4 Heroes of Light takes a cue from the job system in other Final Fantasy games with its so-dubbed Crown System.  Crowns are special equipped items that let you take on the aspect of whatever mask you happen to be wearing and subsequently you change your class accordingly.  A mask that gives you the aspect of a spellcaster, for example, makes magic cheaper to use and increases your damage potential with magic abilities.  Crowns can be upgraded up to three times for further beneficial effects and the different types of crowns with various effects are balanced enough that there’s no cookie-cutter crown scheme for your team.  It’s a diverse system and a pragmatic take on traditional job systems that lets you both specialize but change strategies as needed.

There are certain things that a deliberate sense of nostalgia can’t defend.  The sense of direction is painfully underweight at times in 4 Heroes of Light and suffers from the same lack of guidance that a lot of JRPGs past and present do.  I lost count of how many times I would suddenly have no immediate objective only to randomly talk to the right NPC and suddenly realize what I was supposed to be doing.  This crosses the line of what’s nostalgic as opposed to just annoying.  Given that producer Tomoya Asano has described the game as “a classic fantasy RPG using today’s technology” it’s mystifying to see random encounters.  Given that Chrono Trigger and Super Mario RPG had visible enemies it’s difficult to claim that random encounters are part of an old school experience for all but the most hardcore of JRPG purists.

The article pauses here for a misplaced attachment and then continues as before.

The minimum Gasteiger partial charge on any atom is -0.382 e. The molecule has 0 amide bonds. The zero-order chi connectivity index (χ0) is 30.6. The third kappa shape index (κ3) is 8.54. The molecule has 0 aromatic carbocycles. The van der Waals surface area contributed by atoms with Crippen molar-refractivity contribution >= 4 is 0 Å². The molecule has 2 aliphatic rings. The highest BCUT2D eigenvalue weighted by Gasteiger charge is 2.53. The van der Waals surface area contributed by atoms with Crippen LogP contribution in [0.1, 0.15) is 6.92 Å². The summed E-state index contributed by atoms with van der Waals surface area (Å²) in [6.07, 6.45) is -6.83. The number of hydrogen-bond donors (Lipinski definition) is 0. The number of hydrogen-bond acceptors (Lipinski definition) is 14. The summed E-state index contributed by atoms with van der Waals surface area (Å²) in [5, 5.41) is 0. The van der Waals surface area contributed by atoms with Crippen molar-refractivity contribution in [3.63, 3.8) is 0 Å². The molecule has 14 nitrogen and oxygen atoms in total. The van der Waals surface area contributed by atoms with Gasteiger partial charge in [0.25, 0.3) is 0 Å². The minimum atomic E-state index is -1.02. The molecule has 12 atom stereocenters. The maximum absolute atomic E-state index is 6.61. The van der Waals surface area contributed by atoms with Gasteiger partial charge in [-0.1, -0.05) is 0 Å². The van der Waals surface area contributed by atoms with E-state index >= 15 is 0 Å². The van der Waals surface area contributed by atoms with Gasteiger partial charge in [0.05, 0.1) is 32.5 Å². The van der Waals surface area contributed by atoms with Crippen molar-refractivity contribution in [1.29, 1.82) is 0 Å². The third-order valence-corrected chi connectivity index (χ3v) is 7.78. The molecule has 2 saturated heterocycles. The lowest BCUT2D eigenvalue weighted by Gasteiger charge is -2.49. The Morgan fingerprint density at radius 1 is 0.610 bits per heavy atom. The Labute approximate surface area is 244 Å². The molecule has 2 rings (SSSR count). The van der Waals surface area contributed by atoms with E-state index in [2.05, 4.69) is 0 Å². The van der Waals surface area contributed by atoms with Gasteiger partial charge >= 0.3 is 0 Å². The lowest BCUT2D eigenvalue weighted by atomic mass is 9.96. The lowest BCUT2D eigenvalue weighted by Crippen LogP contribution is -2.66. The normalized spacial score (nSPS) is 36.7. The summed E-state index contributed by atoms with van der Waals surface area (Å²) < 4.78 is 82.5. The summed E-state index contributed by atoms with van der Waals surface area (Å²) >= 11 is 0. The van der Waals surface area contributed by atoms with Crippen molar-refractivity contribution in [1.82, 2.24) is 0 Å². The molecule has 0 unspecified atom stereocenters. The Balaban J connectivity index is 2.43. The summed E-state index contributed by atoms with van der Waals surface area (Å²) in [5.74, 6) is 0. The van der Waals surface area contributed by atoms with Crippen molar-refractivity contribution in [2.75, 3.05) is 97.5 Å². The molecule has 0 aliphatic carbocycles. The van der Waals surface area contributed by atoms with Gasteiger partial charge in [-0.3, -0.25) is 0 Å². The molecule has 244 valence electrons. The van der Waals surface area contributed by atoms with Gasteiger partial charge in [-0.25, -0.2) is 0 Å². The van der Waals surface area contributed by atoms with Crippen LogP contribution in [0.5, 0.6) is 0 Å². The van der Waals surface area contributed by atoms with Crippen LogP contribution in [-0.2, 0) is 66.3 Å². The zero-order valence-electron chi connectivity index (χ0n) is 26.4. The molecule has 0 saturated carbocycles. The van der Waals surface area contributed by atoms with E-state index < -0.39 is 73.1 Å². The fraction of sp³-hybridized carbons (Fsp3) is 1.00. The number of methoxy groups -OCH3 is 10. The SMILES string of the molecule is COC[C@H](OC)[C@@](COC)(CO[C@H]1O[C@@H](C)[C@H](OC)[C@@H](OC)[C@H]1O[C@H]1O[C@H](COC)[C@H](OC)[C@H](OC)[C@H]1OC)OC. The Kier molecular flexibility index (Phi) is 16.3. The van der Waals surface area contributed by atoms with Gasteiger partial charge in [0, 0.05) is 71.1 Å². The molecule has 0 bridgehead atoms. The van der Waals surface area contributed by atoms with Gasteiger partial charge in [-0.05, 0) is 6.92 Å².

Rather than opt for an 8-bit theme ala Half Minute Hero, 4 Heroes of Light is instead presented in a similar fashion to Matrix Software’s other 3D sprite based games including their Final Fantasy remakes and the ironically named Nostalgia.  Everything looks bright and colorful and presentation values are excellent.  You’ll be able to spend a solid 25 hours enjoying it if this is your cup of tea, and additionally you can play with friends online provided you have four party members.  While this is a great way to enjoy an often-solitary genre with friends the fact that you need four party members makes the multiplayer feature useless early on when the game is obsessively swapping party members in and out.